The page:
Tuesday, May 1, 2012

Sunday Dinner: Shrimp & Plantain Stuffed Poblano Peppers in Criollo Sauce


Publishing a food blog is definitely getting my creative juices flowing; tonight's recipe is no exception. I've been toying around with the idea of doing stuffed peppers for awhile now, but I really wanted to create something to make me forget the rice and ground beef stuffed bell peppers I've eaten in the past. Let's face it, most stuffed peppers are uninspiring. They are often soggy, drenched in tomato sauce to cover up otherwise bland ingredients, and not that pretty to look at. On the other end of the spectrum is one of my favorite authentic Mexican dishes I got to know while living in El Paso, chiles rellenos, made with poblano peppers loaded with cheese and sometimes meat, dipped in batter and fried. Tasty? Damn right. Healthy? Not so much. I knew that I wanted to use the poblano peppers though - if nothing more than to redeem myself from a previous stint in trying to roast and stuff these suckers that failed miserably, resulting in a makeshift casserole. I also knew that I wanted to take advantage of the $5.99/lb shrimp special going on this weekend at Publix. Finally, I had some extra plantains on hand that were just about ripe. While that may seem like a wildcard, it turned out to be the missing link A random Google search for "shrimp and plantains" lead me to a curious Puerto Rican dish called Mofongo, made with mashed green plantains and pork cracklings. By all appearances it just might be the holy grail of plantain dishes. However it was this version that caught my eye, served with shrimp and a tomato based sauce. (Note to self: must get to Jimmy'z Kitchen in Miami, ASAP!)

It was then that the gears began to turn and my recipe was brought to life. Instead of using rice as the base of my stuffing, I would take a cue from the Mofongo and use mashed plantains, albeit a sweeter version as my plantains were near ripe. The shrimp would be sauteed in Latin seasonings and incorporated into the stuffing, which would fill the slightly spicy roasted poblano peppers. I would then make a tomato & red pepper criollo sauce, similar to marinara in texture but flavored with garlic, cumin and cilantro. And because I wasn't ready to give up the idea of cheese completely, I picked up a package of fresh Queso Blanco, a white Mexican cheese that is lower in fat than most aged cheeses and has a texture similar to feta. With only five main ingredients needed, the rest being staples I always have on hand, I was well under my $20 budget.

My notes were neatly written, I had what I believed to be a seemingly straightforward recipe that I was ready to bang out after work Friday evening. I did my research and studied up on proper poblano roasting & peeling techniques. I knew that without the open flame of a gas stove or grill, I would have to improvise by using my broiler, but this time paying closer attention so as not to over-cook the peppers and have them fall apart on me. My previous attempt at roasting poblano peppers would be a thing of the past. I was not going to skip steps, so my plastic bag was ready to steam the charred peppers and I had plenty of time to allow the peppers to cool before working on them. I had my trusted paring knife ready to scrape off the blistered skin, leaving behind perfectly roasted peppers ready to stuff. You see, this time I had a plan, and it was going to go perfectly.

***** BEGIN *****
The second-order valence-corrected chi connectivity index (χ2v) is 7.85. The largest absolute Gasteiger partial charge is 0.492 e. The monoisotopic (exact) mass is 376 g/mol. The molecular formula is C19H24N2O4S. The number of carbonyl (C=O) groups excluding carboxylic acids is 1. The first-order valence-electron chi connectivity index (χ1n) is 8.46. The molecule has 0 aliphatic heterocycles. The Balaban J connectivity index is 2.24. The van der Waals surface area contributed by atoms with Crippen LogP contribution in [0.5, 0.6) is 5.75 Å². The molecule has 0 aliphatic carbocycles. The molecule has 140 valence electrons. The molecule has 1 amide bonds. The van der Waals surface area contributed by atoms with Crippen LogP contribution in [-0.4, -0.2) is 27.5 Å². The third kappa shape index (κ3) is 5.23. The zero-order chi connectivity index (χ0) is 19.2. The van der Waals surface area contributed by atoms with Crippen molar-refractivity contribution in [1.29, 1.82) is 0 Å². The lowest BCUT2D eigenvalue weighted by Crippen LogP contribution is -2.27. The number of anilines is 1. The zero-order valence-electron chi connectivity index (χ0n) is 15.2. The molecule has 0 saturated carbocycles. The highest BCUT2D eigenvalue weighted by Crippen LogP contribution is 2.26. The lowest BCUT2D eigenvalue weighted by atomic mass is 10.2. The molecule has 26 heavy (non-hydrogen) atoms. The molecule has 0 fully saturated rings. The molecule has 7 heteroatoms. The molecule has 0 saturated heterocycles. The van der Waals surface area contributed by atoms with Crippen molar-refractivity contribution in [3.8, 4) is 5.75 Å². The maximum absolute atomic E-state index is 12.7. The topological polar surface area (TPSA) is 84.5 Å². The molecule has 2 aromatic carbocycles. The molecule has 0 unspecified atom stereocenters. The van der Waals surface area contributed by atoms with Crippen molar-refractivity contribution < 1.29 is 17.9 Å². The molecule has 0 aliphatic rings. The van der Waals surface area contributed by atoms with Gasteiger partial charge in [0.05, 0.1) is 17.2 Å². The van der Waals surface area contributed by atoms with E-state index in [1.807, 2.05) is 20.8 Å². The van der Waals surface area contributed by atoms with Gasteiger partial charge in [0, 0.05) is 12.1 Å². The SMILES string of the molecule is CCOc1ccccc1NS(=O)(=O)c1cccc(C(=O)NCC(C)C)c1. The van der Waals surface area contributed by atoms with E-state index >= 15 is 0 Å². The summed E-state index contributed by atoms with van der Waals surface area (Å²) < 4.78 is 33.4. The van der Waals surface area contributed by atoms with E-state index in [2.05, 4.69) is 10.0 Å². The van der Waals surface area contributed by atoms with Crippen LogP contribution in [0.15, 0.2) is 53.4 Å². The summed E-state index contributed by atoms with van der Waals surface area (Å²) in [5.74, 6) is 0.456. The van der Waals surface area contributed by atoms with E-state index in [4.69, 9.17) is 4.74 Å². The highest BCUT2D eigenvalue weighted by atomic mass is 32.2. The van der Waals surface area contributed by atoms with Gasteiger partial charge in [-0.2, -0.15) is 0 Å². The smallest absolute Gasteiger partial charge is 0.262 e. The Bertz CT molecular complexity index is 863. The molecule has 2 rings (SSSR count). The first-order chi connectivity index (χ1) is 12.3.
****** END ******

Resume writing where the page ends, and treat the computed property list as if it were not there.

Right?

Wrong.

Three hours later...my back was aching, my son had long since fallen asleep, and my face looked something like this as I stared in disbelief at the clock:


I admit, I had a moment there. But I worked it out, the dish came together beautifully and my son miraculously awoke to the smell of stuffed poblano peppers coming out of the oven. So while I will caution you that this recipe is time consuming and labor intensive due to it being mostly hands-on cooking time, I can assure you that your efforts won't be in vain. I hope that you're as proud as yourself as I was when I took that first bite and realized every minute of hard work was absolutely worth it.  Realistically, it probably also wouldn't take as long to cook now that I know what to expect, but take my advice and try this for Sunday dinner, because if you're like me it's the only day of the week that would have made sense to spend this much time cooking!

Shrimp & Plantain Stuffed Poblano Peppers in Criollo Sauce

Ingredients:
4 large poblano peppers
1 lb raw shrimp
2 large plantains*
1 red bell pepper
2 c. Queso Fresco
1 can diced fire-roasted tomatoes
Fresh cilantro
2 Tbsp Sofrito Tomato Cooking Base (I use Goya, but any brand is fine)
2 limes
2 large sweet onions, red and/or white
1 whole garlic bulb
1 -2 tsp chipotle powder
1 -2 tsp Cumin
Cayenne
Cinnamon
Vegetable broth, as needed
Sea Salt, to taste
Olive oil

*The ripeness of the plantains you choose can alter the dish significantly. Riper plantains, with partially blackened skin will yield a sweeter stuffing. Choosing greener plantains will give you a more savory stuffing, so it's a matter of personal preference. I don't recommend using plantains that are completely ripe because the texture will be too soft for stuffing.

Servings: 4
Prep Time: Clear your schedule. Okay, realistically 1 - 2 hours..
Cook Time: 30 min
Equipment Needed: 2 roasting pans or baking sheets, 2 large fry pans, sauce pan, hand blender, blender or food processor, large casserole dish.



The most important prep work you'll do in making this dish is roasting and peeling the poblano peppers. In almost all of the instructions I was able to find, it's recommended to use an open flame, whether a grill or a gas stove. I have neither, so my only option was to use the oven. Regardless of how you go about roasting the poblanos, it's important to char the skin but not cook the flesh to the point where the pepper falls apart. Rather than recreate the wheel here, I defer to Cooking in Mexico's blog post on how to do this.